The main arguments for both sides of this controversial issue are summarized in the Pro and Con articles at debatepedia.com. If you have an opinion on the matter then vote in this poll ———————————————————————————————————–>
They highlight some critical questions and arguments central to this issue, which I will paraphrase:
Does having one official language facilitate assimilation or does it just marginalize those that do not speak it well?
Pro: People can still learn other languages if they want, but institutionalizing a common language will help to unify Americans. It will also encourage immigrants to develop the English ability necessary in this country for economic advancement and democratic participation.
Con: America is a nation of immigrants. Linguistic minorities should be protected under the Civil Rights Act of 1964. Refusing to provide them access to government services in their native language is discrimination.
Is it practical to have an official language established by the federal government?
Pro: Providing government documents and translators for 300+ languages is extremely costly. Having an official language will save the government lots of money and free up funds that can better serve linguistic minorities in areas such as English education and job training programs.
Con: This is a non-issue, our language policies work fine as they are right now. This should be left to the states to decide.
How does the American public feel about this issue?
Con: “That the desires of the majority of the people are often for injustice and inhumanity against the minority, is demonstrated by every page of the history of the whole world.” -John Adams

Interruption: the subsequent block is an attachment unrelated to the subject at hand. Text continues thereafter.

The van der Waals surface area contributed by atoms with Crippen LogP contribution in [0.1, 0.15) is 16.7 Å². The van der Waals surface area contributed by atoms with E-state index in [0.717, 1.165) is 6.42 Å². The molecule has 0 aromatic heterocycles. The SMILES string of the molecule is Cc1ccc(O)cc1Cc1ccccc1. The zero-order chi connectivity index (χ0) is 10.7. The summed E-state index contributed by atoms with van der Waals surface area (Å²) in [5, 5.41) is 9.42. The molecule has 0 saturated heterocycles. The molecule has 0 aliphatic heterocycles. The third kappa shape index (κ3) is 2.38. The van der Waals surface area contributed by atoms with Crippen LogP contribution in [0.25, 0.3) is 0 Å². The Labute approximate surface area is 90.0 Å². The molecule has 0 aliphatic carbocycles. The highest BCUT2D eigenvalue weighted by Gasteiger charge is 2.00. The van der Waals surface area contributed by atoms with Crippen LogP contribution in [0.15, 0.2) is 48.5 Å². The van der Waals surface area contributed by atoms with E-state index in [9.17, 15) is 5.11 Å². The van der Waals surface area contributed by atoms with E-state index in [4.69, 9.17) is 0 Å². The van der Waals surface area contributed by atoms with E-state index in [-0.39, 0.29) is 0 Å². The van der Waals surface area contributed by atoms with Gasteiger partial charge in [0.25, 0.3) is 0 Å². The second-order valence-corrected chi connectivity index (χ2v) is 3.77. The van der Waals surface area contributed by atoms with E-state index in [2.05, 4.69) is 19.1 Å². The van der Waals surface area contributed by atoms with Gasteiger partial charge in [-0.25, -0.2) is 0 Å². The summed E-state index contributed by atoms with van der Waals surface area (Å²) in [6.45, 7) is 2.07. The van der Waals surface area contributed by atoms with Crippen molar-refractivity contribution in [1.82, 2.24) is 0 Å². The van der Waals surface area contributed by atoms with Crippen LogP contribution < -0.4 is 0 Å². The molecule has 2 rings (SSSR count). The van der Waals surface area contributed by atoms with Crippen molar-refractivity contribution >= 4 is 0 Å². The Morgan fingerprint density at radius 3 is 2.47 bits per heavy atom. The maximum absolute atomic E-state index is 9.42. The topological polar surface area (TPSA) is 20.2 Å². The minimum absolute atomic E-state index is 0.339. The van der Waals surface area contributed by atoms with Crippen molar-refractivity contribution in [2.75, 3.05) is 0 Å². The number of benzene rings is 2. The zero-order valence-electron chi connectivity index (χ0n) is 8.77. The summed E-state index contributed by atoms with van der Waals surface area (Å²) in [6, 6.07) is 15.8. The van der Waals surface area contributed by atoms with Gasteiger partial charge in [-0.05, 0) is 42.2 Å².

And the most important question to ask when debating policy..
Does Official English serve the public interest?
Pro: Yes, it will benefit immigrants and society if they are forced to learn the English language, but exceptions can still be made in life or death circumstances (refuges). Our society will be less divisive and function better under one common, officially recognized language. More people will be able to understand the already de facto language of the government and actively participate in our democratic system. Less taxpayer money will be wasted on redundant documents.
Con: No, in the case of a public emergency the government would not be able to effectively help affected citizens. Official English may discourage additional language learning, which would have negative implications for international trade and diplomacy in an increasingly globalized world.
One of the most interesting aspects of this issue is that 87% of American voters support English as the official national language, yet a bill on the matter has consistently failed to become law in the legislative process. This may be a testament to the true function of government in the policy process: Lawmakers are protectors of the rights of the people rather than a purveyor of the will of the people.